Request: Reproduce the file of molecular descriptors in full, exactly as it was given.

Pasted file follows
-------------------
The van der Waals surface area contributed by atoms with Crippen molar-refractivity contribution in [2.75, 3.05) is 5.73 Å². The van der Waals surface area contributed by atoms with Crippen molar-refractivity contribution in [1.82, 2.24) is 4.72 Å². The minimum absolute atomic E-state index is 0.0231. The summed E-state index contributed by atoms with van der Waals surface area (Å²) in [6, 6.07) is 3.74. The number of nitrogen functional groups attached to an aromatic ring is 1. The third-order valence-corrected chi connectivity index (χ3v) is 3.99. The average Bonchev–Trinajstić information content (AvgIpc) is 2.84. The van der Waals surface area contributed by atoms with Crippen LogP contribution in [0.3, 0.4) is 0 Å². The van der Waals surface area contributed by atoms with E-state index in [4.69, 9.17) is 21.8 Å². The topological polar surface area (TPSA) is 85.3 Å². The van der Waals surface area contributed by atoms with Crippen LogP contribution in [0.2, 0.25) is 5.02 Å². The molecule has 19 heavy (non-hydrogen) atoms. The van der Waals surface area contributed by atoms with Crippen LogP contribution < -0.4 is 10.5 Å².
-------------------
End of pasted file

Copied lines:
The van der Waals surface area contributed by atoms with Crippen molar-refractivity contribution in [2.75, 3.05) is 5.73 Å². The van der Waals surface area contributed by atoms with Crippen molar-refractivity contribution in [1.82, 2.24) is 4.72 Å². The minimum absolute atomic E-state index is 0.0231. The summed E-state index contributed by atoms with van der Waals surface area (Å²) in [6, 6.07) is 3.74. The number of nitrogen functional groups attached to an aromatic ring is 1. The third-order valence-corrected chi connectivity index (χ3v) is 3.99. The average Bonchev–Trinajstić information content (AvgIpc) is 2.84. The van der Waals surface area contributed by atoms with Crippen LogP contribution in [0.3, 0.4) is 0 Å². The van der Waals surface area contributed by atoms with E-state index in [4.69, 9.17) is 21.8 Å². The topological polar surface area (TPSA) is 85.3 Å². The van der Waals surface area contributed by atoms with Crippen LogP contribution in [0.2, 0.25) is 5.02 Å². The molecule has 19 heavy (non-hydrogen) atoms. The van der Waals surface area contributed by atoms with Crippen LogP contribution < -0.4 is 10.5 Å².